Partridge and Hare’s Ear Soft-Hackle

My friend Bill Shuck in Maryland just sent me another photo and recipe of his latest fly tying efforts. It is a Pete Hidy style rendition of the Partridge and Hare’s Ear Soft-hackle wet fly / flymph.

It is taken from a recipe in the book, The Masters on the Nymph, by Migel and Wright.
Caddis “Partridge and Hare’s Ear.”
Hook: Gaelic Supreme Jack Mickievicz Letort Dry Fly Standard Shank, Size #14
Thread: Pearsall’s Gossamer, #10 Ash
Hackle: One or two turns of partridge hackle slightly longer than the hook
Ribbing: Fine gold wire
Body: Hare’s poll on ash silk thread
Head: Same as body thread
This looks like a killer pattern; simple, easy to tie, all-purpose generic food item that has wide appeal to the trout. Thanks Bill for your great tying and for the photo!
Partridge and Hare's Ear Soft-hackle Caddis / Flymph. Tied and photographed by Bill Shuck.

Partridge and Hare’s Ear Soft-hackle Caddis / Flymph. Tied and photographed by Bill Shuck.

This fly has got to be a great performer in a two or three fly rig, swung down-and-across.

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12 comments on “Partridge and Hare’s Ear Soft-Hackle

  1. Jim Ottevaere says:

    The Partridge and Hare’s Ear Soft Hackle reminded me of a series of patterns that we old Grouse hunters have tied for many years. A great early Autumn fly on our Upper Manistee River in northern Michigan. The goal was to use as much Ruffed Grouse feathers as possible in one pattern. This one, fondly called, “Grailin’ Grouse”, after one of our favorite hunting spots, is pretty much all Grouse, or as you fellows in the East call them, “Pat’ridge”.

    Tied by: Jim Ottevaere, Grayling, MI

    Tag: flat gold tinsel and dark brown silk Tail: ruffed grouse center tail slips Butt: black ostrich Body: 1/3 light brown silk, 1/3 medium brown silk, 1/3 medium brown mohair Rib: oval gold tinsel Hackle: front 1/3 light brown ruffed grouse body Throat: ruffed grouse body Wing: ruffed grouse body Sides: ruffed grouse body 2/3 of wing. Another 1/3 of wing Cheek: jungle cock nail Head: black lacquer Hook: #12 to #2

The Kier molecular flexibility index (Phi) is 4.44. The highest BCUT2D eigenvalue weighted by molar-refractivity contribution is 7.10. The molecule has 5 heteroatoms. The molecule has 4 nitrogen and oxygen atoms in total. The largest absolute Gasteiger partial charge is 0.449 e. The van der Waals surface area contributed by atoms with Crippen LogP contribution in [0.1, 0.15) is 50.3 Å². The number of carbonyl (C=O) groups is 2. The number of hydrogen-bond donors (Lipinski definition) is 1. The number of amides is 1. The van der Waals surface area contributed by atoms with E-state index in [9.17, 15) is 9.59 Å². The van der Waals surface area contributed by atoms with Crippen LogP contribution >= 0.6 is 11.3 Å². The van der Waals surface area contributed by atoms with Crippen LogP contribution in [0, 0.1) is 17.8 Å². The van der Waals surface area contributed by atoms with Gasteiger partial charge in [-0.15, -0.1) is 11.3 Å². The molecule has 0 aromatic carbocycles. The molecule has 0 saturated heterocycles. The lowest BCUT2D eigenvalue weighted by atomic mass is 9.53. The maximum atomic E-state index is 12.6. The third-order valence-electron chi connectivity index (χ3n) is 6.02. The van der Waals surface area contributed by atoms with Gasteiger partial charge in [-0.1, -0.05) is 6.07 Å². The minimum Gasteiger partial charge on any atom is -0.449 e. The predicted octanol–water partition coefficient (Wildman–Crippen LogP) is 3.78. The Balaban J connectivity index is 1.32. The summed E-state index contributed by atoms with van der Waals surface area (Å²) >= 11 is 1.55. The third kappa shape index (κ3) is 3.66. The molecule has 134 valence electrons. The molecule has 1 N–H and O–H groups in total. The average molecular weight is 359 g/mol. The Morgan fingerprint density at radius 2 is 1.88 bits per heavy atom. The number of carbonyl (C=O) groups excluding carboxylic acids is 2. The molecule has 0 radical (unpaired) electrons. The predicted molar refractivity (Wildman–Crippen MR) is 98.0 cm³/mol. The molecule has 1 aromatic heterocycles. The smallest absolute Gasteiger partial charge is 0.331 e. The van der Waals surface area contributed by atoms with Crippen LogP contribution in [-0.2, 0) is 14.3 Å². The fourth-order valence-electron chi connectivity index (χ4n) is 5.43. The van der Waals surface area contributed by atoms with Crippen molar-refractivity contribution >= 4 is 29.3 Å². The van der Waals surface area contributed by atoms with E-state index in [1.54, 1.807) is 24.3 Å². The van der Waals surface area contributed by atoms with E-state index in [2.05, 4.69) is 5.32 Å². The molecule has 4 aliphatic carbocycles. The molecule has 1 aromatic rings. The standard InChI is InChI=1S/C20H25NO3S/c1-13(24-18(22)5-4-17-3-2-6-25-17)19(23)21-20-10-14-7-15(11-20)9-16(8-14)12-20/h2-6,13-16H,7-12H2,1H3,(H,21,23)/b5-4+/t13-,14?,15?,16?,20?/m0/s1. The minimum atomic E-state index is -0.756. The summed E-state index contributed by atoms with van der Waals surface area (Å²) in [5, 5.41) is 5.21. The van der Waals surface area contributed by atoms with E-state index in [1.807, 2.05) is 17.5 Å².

>

    • russ howard says:

      Jim, I’m interested in purchasing some of your grouse patterned flies featured in the Ruff Grouse Society publication. Fly called the Grayling Grouse.

      • Don Bastian says:

        Hi Russ;
        I’m not sure this comment will get through to Jim Ottavaere…thanks for your interest! If he doesn’t reply here, perhaps I can give him your e-mail address…

  2. Marc Billett says:

    Very nice!

  3. Bill Shuck says:

    Hey Jim ~ I can remember ruffed grouse being called “pa’tridge” by my father-in-law in Wisconsin, and that bird does indeed have many useful feathers for tying various flies. Your pattern sounds like a beautiful example of one. However, the hackle used on this particular Hidy style flymph pattern is from the neck of a Hungarian partridge.

  4. Kelly L says:

    Killer fly there Bill!

  5. Don Bastian says:

    Thank you Jim, Marc, Bill, and Kelly for your comments and input here! It’s great sharing and enjoying these old patterns! Makes us wanna get out and fish! 🙂

  6. Mark W says:

    One of my favorites for sure and a very nice turn on the oldie but goodie. I tie it old school with orange silk, leave a tag end and then counter wrap through the hares ear dubbing instead of the gold wire. Little orange head for a hot spot and Bamb you’re done.

  7. Justin says:

    I love the hook choice! Interesting!
    The pattern itself is wonderful, I love the simplicity of its “buggyness.” A pheasent tail version would be equally fantastic.

    • Don Bastian says:

      Hi Justin;

      Thanks for your appreciation of Bill’s soft-hackle fly! How can this not be a great pattern? Soft-hackle version of one of the best flies ever! Thanks for your comment!

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